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WSU scientists help detect gravitational waves for third time
August 7, 2017

black holeBy Will Ferguson, College of Arts and Sciences

PULLMAN, Wash. – Three billion years ago in a distant galaxy, two massive black holes slammed together, merged into one and sent space–time vibrations, known as gravitational waves, shooting out into the universe.

‘Negative mass’ created at Washington State University
April 10, 2017

Michael Forbes WSU physicsBy Eric Sorensen, WSU science writer

PULLMAN, Wash. – Washington State University physicists have created a fluid with negative mass, which is exactly what it sounds like. Push it, and unlike every physical object in the world we know, it doesn’t accelerate in the direction it was pushed. It accelerates backwards.

Ask Dr. Universe: Why do we need stars?
April 4, 2017

Dr. UniversePULLMAN, Wash. – If you are anything like me, you like watching the night sky. The stars we see are a lot like our nearest star, the sun. They are just much farther away. That makes stars look like small twinkly things instead of a big, furious thing like our sun.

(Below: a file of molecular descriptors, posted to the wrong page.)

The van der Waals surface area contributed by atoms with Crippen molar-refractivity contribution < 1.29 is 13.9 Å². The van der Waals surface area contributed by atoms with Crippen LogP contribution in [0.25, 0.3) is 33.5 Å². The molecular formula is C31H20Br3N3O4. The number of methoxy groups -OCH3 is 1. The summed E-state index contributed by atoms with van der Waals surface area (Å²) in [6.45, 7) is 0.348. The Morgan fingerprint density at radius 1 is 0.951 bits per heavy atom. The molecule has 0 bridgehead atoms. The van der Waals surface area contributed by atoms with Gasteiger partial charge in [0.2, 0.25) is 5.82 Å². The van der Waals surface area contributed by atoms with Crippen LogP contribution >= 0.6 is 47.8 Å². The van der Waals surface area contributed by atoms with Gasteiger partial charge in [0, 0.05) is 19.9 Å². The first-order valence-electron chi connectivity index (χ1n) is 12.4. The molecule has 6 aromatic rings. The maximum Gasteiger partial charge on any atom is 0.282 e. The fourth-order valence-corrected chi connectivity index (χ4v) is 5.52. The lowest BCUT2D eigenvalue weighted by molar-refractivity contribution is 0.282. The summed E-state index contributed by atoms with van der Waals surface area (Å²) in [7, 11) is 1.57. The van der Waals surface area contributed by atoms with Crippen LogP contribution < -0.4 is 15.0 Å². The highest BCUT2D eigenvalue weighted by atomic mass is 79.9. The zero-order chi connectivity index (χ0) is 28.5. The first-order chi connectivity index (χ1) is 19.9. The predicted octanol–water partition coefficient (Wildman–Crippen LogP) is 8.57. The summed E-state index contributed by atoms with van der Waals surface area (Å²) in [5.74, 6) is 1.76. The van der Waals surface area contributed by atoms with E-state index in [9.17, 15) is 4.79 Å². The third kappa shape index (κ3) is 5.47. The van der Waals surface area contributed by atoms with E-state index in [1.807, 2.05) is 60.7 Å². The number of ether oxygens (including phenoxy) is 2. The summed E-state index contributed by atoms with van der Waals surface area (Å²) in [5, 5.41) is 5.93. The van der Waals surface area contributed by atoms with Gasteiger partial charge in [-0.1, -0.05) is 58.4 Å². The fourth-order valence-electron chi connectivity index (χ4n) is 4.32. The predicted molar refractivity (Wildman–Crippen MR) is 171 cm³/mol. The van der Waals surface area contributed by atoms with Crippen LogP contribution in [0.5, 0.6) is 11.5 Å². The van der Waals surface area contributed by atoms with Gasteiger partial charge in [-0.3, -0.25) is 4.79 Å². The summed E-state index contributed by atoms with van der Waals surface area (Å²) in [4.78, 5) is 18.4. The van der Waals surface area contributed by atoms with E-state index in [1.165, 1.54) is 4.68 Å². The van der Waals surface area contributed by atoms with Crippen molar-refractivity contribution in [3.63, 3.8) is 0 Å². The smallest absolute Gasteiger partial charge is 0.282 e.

New physics, astronomy chair starts Feb. 1
January 30, 2017

By Will Ferguson, College of Arts & Sciences

PULLMAN, Wash. – Brian Saam, an expert in experimental atomic physics, will become professor and chair of the Washington State University Department of Physics and Astronomy on Feb. 1.

Ask Dr. Universe: Why does the Earth spin?
October 13, 2016

Dr-Universe-230PULLMAN, Wash. – No matter how still we stand, or if we’re in Scotland, Malaysia or the United States, we are always spinning. Our Earth spins at a constant, very fast speed as we make a trip around the sun.

Rare display of five planets aligned in our skies
January 21, 2016

Planetary-Alignment-web

By Linda Weiford, WSU News

PULLMAN, Wash. – In an unusual celestial show, five planets all at once and visible to the naked eye have begun a nightly parade over the Pacific Northwest.

Scientists publish case study for growing food on Mars
October 20, 2015

By Eric Sorensen, WSU science writer

MartianPULLMAN, Wash. – Scientists at Washington State University and the University of Idaho are helping students figure out how to farm on Mars, much like astronaut Mark Watney, played by Matt Damon, attempts in the critically acclaimed movie “The Martian.”

A blood moon rising, Sept. 27
September 22, 2015

By Linda Weiford, WSU News

moon-80PULLMAN, Wash. – Skygazers in the western United States will get a special autumn treat when the full moon rises Sunday, Sept. 27. For the first time in 33 years, a “supermoon” combined with a lunar eclipse will grace the early evening sky, making the moon glow red and appear slightly bigger.